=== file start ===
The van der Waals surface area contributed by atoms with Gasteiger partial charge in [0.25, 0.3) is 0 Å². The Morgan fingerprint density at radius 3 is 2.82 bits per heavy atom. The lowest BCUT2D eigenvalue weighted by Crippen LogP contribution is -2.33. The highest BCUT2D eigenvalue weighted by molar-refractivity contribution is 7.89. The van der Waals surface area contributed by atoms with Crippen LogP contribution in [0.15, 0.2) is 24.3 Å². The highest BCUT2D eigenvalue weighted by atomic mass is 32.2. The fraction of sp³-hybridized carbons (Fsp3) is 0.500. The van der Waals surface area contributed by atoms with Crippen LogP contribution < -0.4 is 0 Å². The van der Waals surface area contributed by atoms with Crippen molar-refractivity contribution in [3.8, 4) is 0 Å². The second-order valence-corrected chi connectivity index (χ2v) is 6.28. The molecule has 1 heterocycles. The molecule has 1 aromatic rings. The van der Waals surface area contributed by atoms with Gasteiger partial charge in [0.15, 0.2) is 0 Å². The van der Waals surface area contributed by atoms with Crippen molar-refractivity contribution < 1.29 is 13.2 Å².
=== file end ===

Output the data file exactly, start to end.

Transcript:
The van der Waals surface area contributed by atoms with Gasteiger partial charge in [0.25, 0.3) is 0 Å². The Morgan fingerprint density at radius 3 is 2.82 bits per heavy atom. The lowest BCUT2D eigenvalue weighted by Crippen LogP contribution is -2.33. The highest BCUT2D eigenvalue weighted by molar-refractivity contribution is 7.89. The van der Waals surface area contributed by atoms with Crippen LogP contribution in [0.15, 0.2) is 24.3 Å². The highest BCUT2D eigenvalue weighted by atomic mass is 32.2. The fraction of sp³-hybridized carbons (Fsp3) is 0.500. The van der Waals surface area contributed by atoms with Crippen LogP contribution < -0.4 is 0 Å². The van der Waals surface area contributed by atoms with Crippen molar-refractivity contribution in [3.8, 4) is 0 Å². The second-order valence-corrected chi connectivity index (χ2v) is 6.28. The molecule has 1 heterocycles. The molecule has 1 aromatic rings. The van der Waals surface area contributed by atoms with Gasteiger partial charge in [0.15, 0.2) is 0 Å². The van der Waals surface area contributed by atoms with Crippen molar-refractivity contribution < 1.29 is 13.2 Å².